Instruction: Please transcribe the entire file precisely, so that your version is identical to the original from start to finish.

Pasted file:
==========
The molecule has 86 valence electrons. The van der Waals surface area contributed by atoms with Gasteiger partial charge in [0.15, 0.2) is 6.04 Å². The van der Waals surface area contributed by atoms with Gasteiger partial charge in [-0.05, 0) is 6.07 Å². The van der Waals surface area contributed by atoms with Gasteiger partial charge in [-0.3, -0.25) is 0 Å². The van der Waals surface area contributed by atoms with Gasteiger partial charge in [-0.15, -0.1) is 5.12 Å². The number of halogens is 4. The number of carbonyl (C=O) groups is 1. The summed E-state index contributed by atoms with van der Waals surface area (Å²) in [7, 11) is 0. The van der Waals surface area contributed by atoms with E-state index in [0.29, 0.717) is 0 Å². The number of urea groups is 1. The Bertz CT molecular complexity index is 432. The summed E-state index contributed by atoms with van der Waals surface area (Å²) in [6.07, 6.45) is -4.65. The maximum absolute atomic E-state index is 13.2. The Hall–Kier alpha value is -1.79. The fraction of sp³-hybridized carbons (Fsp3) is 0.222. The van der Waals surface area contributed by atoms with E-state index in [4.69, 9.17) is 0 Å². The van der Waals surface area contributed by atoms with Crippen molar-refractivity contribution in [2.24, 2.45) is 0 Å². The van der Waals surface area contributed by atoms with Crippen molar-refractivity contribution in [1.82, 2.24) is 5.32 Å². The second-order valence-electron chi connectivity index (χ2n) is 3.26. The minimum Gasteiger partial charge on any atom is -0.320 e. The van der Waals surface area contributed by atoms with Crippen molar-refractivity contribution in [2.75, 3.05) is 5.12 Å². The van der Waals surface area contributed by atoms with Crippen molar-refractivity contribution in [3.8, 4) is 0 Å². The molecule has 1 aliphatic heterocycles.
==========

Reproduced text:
The molecule has 86 valence electrons. The van der Waals surface area contributed by atoms with Gasteiger partial charge in [0.15, 0.2) is 6.04 Å². The van der Waals surface area contributed by atoms with Gasteiger partial charge in [-0.05, 0) is 6.07 Å². The van der Waals surface area contributed by atoms with Gasteiger partial charge in [-0.3, -0.25) is 0 Å². The van der Waals surface area contributed by atoms with Gasteiger partial charge in [-0.15, -0.1) is 5.12 Å². The number of halogens is 4. The number of carbonyl (C=O) groups is 1. The summed E-state index contributed by atoms with van der Waals surface area (Å²) in [7, 11) is 0. The van der Waals surface area contributed by atoms with E-state index in [0.29, 0.717) is 0 Å². The number of urea groups is 1. The Bertz CT molecular complexity index is 432. The summed E-state index contributed by atoms with van der Waals surface area (Å²) in [6.07, 6.45) is -4.65. The maximum absolute atomic E-state index is 13.2. The Hall–Kier alpha value is -1.79. The fraction of sp³-hybridized carbons (Fsp3) is 0.222. The van der Waals surface area contributed by atoms with E-state index in [4.69, 9.17) is 0 Å². The van der Waals surface area contributed by atoms with Crippen molar-refractivity contribution in [2.24, 2.45) is 0 Å². The van der Waals surface area contributed by atoms with Crippen molar-refractivity contribution in [1.82, 2.24) is 5.32 Å². The second-order valence-electron chi connectivity index (χ2n) is 3.26. The minimum Gasteiger partial charge on any atom is -0.320 e. The van der Waals surface area contributed by atoms with Crippen molar-refractivity contribution in [2.75, 3.05) is 5.12 Å². The van der Waals surface area contributed by atoms with Crippen molar-refractivity contribution in [3.8, 4) is 0 Å². The molecule has 1 aliphatic heterocycles.